Hay Fever Day Two

As expected, I’m still down with the hay fever. Not much sneezing now but a lot of coughing. My throat’s quite sore and itchy. I wish I’m cured already. Now, I mentioned that the off-the-shelf hay fever cures weren’t that effective on me. Okay, they aren’t really cures as they should only manage the symptoms of hay fever. Anyway, I gave one of them a go. One that I haven’t tried before. Who knows, right?

Anyway, I took one tablet for the night. Before I take any medication, I usually look for some directions on the box. Just to be safe. I took a photo of the back of the box for you to see. Click the thumbnail for a closer look. I’ll just quote the bit that caught my attention: “In New Zealand, please refer to the accompanying consumer information leaflet.” Er, what about us Aussies? Don’t we get this special consumer information leaflet? What are you telling the Kiwis that you don’t want to let the Aussies know about this drug?

Just kidding. Pff. Okay, that wasn’t as funny as when I first brought it up to Raquel. Give me a break. I’m sick.

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Published in: on August 15, 2006 at 9:32 pm  Leave a Comment  

Hay Fever

I have hay fever again today. I always feel absolutely miserable for up to a full week whenever I’m down with the bloody thing. Today is no different. It started with the slow build-up of mucus in my nose. By the time I get to the office in the morning, I’m sneezing in frequent random intervals. By the afternoon, my eyes began to water and my eyelids felt heavy. Come evening, I already feel very tired. It could have been another symptom of my hay fever or maybe just all that sneezing tiring me out.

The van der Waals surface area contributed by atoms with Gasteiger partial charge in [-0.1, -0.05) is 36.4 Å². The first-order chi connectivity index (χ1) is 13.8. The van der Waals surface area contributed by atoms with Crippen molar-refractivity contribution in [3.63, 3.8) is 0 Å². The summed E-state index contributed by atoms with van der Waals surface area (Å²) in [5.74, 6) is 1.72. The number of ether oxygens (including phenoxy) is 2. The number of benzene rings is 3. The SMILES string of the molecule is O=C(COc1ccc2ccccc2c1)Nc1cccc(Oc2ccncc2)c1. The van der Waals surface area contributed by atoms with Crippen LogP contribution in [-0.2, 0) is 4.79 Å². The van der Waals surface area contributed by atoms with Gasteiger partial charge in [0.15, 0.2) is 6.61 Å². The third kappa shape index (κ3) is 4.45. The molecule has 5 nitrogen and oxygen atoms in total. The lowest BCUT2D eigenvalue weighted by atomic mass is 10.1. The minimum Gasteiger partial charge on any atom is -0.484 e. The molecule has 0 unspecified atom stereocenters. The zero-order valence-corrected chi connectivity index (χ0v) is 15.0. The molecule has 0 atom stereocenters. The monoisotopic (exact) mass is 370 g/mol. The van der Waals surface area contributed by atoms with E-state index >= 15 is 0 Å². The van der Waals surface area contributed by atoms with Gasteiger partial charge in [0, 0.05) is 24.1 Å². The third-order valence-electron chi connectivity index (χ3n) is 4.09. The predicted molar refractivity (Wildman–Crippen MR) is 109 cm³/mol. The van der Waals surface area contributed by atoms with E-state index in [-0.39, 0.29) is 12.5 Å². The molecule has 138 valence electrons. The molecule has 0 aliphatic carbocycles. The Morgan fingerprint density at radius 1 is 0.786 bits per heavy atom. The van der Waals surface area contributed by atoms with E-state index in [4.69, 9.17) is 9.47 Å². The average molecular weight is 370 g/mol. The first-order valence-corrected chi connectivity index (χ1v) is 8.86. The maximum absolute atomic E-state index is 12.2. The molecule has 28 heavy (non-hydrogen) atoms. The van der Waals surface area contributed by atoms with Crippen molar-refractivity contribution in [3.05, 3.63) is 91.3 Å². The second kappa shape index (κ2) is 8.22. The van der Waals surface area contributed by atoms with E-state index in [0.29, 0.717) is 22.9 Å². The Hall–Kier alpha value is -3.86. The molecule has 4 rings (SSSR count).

It wasn’t always like this. I remember when I never had hay fever. And that was before I migrated to Australia. I’m not sure if it is just me getting old or if there’s something in the air in Australia that my body doesn’t agree with. Dictionary.com defines Hay Fever as such:

hay fever
n.
An allergic condition affecting the mucous membranes of the upper respiratory tract and the eyes, most often characterized by nasal discharge, sneezing, and itchy, watery eyes and usually caused by an abnormal sensitivity to airborne pollen. Also called pollinosis.

So, I’m thinking that maybe my body isn’t used to the pollen in the air or there’s just that much more pollen in Australia’s air. I don’t really know. I do know that it is common enough that they have lots of advertisement on TV for hay fever medication specially during spring season. I was told by other migrants that they only started getting hay fever after they moved here. Whatever the cause, it’s a big headache (literally and figuratively).

I did a little research and here is what I found from the AllergyNet Australia website:

In Australia, seasonal hay fever usually occurs in spring and early summer. The southern one-third of Australia, especially the south-east, has the most severe problems. Melbourne and Canberra are notoriously bad areas for spring allergy.

Come to think of it, I never had hay fever in the three months I lived in Sydney. I started getting it only when I moved to Canberra. And then I began to get it more often when I moved to Melbourne. That’s just great! Well, here’s at least one reason for me to move back to Sydney.

Anyway, I think it wouldn’t be too bad if the advertised anti-hay-fever medications on TV actually worked for me. I tried the different brands but nothing seems to help me much except the Sudafed decongestant and anti-allergy tablets. The big downside of taking Sudafed is that it makes me really drowsy. And nowadays, it doesn’t help as much to fight my hay fever. A friend of mine suggested I take Claratyne but I discovered that it isn’t any more effective than the other antihistamine medication I’ve tried in the past.

Basically, I feel terrible at this very moment. And if past experience is any indication, I’ll probably feel just as terrible tomorrow. Here’s hoping I’ll be cured by tomorrow.

Published in: on August 15, 2006 at 12:01 am  Comments (5)